But I’d always had one thought or one hope that to stop the cancer from going inside my body I could’ve, and they cut my penis off, and if cutting my penis off could stop the cancer from going inside my body then well, it’s like there’s no comparison really, is there? If you want to live then you cut it off. And by this time I’d had, like, ten years to come to terms with it. I knew I was going to lose and, like, I was, like, in my sixties so…… but I never ever really sat down and thought, ‘Oh I’m going to lose my penis, what am I going to do?’ It never, I think I thought about that more when I was fifty-one than I did do in my sixties, but I can’t really say to you that I thought, I worked myself up into a state, ‘oh I’m going to lose my penis,’ the only saving grace for me was that I had cancer but it was outside my body. So to stop me having cancer inside my body, if they cut my penis off…….. looking at it like……. if you cut something off that’s not inside your body then it’ll never get inside your body. So, I mean, like, since I’ve lost my penis, I mean, like, about five years has gone down the line, I’m sat here talking to you, I haven’t liked what’s happened to me – nobody likes what happens to you because as a bloke your penis to me, the only reason you’re a man is because you’ve got a penis. So if you haven’t got a penis, in some senses you’re not a man. That’s how I look at it. But I’d plenty of time from me first contracting cancer on my penis to, like, when my, like, ten years had elapsed, so I’d plenty of time when it came back, as it did do, I was glad for them, in a sense, to take it off me because I knew it was going to stop the cancer from, like, getting inside my body. So if you want to live, it goes doesn’t it? I’m not happy about it but I’m still here talking to you now, and I go and see the specialist in June, next month, to see what he’s got to say, but all the signs are that everything’s hunky dunky and rosy, so I, well you can’t say no more about that, I’m alive aren’t I, so that’s it.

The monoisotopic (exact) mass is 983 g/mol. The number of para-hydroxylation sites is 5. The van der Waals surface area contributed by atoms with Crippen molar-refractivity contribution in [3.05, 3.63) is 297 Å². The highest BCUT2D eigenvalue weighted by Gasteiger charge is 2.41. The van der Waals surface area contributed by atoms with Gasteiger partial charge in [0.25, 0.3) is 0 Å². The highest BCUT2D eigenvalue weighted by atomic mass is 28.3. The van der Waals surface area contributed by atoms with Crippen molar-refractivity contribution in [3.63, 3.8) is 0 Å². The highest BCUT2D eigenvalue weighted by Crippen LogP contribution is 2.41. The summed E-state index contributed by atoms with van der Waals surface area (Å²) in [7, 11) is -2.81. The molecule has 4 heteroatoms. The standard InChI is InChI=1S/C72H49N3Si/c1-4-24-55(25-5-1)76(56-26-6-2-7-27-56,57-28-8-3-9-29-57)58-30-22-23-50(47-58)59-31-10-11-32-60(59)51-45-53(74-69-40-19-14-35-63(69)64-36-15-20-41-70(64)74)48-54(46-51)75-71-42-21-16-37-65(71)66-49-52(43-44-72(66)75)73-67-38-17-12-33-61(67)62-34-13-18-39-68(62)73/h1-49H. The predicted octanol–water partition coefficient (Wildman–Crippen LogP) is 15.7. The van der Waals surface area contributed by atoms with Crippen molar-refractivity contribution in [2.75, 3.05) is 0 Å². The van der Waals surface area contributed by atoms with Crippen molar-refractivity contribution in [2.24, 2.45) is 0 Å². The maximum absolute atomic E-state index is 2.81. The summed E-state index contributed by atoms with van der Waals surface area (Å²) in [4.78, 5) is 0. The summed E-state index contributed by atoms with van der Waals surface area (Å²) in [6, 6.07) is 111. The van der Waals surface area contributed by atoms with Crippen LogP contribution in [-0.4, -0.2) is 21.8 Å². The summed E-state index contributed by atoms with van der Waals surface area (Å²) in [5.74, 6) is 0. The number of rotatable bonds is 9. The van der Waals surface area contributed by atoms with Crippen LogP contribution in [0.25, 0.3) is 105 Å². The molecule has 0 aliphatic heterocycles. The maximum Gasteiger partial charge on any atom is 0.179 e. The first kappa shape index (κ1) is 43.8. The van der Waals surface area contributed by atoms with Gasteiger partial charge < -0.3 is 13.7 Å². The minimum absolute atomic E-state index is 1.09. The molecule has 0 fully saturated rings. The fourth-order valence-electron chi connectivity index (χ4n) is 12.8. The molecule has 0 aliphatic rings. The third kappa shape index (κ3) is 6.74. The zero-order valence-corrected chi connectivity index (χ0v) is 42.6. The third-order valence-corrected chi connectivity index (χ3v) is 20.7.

Surgical scars, rather than losing a part of their body, were a source of distress for some people, but their feelings changed as scars faded over time. Having had a partial circumcision and radiotherapy for penile cancer, a man said, “I look OK but it can be frightening if I take my clothes off”. Julie was glad that her chemotherapy central lines had been inserted into her groin rather than her chest as the scars in her groin were only visible to her and her husband.
David is a retired mechanical engineer. He is married, and has two daughters. Ethnic Background: White British